But running a sustainable kitchen is not just about reducing energy, water and waste expenses. The impact is much broader - these choices have the power to reduce greenhouse gas emissions and protect our climate.
Fortunately, cooking with energy efficient equipment doesn't mean sacrificing on features, quality or performance. In fact, ENERGY STAR certified cooking equipment helps operators save money and protect the environment. In order to earn the ENERGY STAR label, products must meet the energy efficiency requirements set forth by the Environmental Protection Agency (EPA).
There are currently eight commercial foodservice (CFS) product categories:
Commercial Refrigerators and Freezers: to qualify, refrigerators and freezers must be 40% more energy efficient than standard models. Certified products are designed with components that result in more uniform cabinet temperatures and reduced heat output from more efficient compressor systems. There are a variety of eligible products in this category including reach-in, roll-in, pass-through, undercounter, milk coolers and more. A certified commercial freezer may save an operator $200- $430/year in estimated energy costs while a certified commercial refrigerator may save an operator $100/year.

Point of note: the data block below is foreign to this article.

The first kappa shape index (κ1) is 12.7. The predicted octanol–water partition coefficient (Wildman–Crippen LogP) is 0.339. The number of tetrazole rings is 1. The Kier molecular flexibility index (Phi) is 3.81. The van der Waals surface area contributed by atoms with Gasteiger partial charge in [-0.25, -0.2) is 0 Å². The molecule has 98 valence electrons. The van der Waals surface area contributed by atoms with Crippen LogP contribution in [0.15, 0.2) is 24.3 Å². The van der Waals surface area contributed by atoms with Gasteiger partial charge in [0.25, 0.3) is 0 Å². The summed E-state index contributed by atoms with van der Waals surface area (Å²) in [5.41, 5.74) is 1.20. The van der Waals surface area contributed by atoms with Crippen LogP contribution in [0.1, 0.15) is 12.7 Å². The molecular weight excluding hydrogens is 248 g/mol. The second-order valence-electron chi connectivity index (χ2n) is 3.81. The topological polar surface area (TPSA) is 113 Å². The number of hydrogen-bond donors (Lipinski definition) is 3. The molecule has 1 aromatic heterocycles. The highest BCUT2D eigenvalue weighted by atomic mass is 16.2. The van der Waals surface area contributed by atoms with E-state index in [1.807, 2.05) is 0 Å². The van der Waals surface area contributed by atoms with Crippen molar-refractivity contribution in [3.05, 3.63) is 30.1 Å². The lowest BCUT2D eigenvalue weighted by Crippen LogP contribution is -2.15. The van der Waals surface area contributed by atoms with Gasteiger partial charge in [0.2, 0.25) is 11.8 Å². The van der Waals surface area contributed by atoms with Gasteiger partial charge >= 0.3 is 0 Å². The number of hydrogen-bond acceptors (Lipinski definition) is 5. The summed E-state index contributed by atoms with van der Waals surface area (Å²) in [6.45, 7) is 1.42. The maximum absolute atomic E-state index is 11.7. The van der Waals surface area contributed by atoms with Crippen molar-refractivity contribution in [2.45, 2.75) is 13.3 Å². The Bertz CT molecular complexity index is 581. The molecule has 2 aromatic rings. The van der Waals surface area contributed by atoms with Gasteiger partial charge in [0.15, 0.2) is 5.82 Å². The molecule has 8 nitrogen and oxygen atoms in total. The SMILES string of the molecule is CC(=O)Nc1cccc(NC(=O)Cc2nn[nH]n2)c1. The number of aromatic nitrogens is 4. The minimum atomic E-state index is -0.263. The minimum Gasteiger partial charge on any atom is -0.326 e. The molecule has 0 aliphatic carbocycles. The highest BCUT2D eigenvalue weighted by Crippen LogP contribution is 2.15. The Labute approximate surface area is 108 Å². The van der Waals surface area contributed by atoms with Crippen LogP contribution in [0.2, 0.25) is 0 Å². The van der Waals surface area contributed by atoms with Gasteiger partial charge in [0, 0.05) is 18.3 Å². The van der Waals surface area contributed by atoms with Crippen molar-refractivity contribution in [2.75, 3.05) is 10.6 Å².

Commercial Dishwashers: to qualify, dishwashers must be 40% more energy efficient and 40% more water efficient than standard models. Many certified dishwashers offer features such as dish load sensors, low power mode during long periods of idle and improved nozzle and rinse arm design. Both stationary and conveyor machines are eligible. Certified dishwashers have a huge impact on an operator's bottom line. Flighttype dishmachines may save an operator $5,500/year in estimated energy costs. Other eligible dishmachines may save an operator $1,300/year.
Commercial Ice Makers: to qualify, ice makers must be 12% more energy efficient and 23% more water efficient than standard models. Both batch-type machines and continuous-type machines are eligible and new models offer technical improvements over older models such as improved evaporator insulation and high efficiency compressors, fan motors and water pumps. Batch-type machines may save an operator $125/year in estimated energy costs while continuous-type machines may save $185.
Commercial Fryers: to qualify, fryers must be 30% more energy efficient than standard models. Gas and electric open vat fryers - both countertop and floor type - are eligible, as long as the frypot is greater than 12 inches and less than 24 inches. Advanced technologies such as new heat exchanger designs and more accurate thermostats lead to higher production, quicker recovery and an overall extended product lifetime. Depending upon size of the tank, gas fryers have the potential to save operators $460-$520/year in estimated energy costs while electric fryers may save operators $120-$185.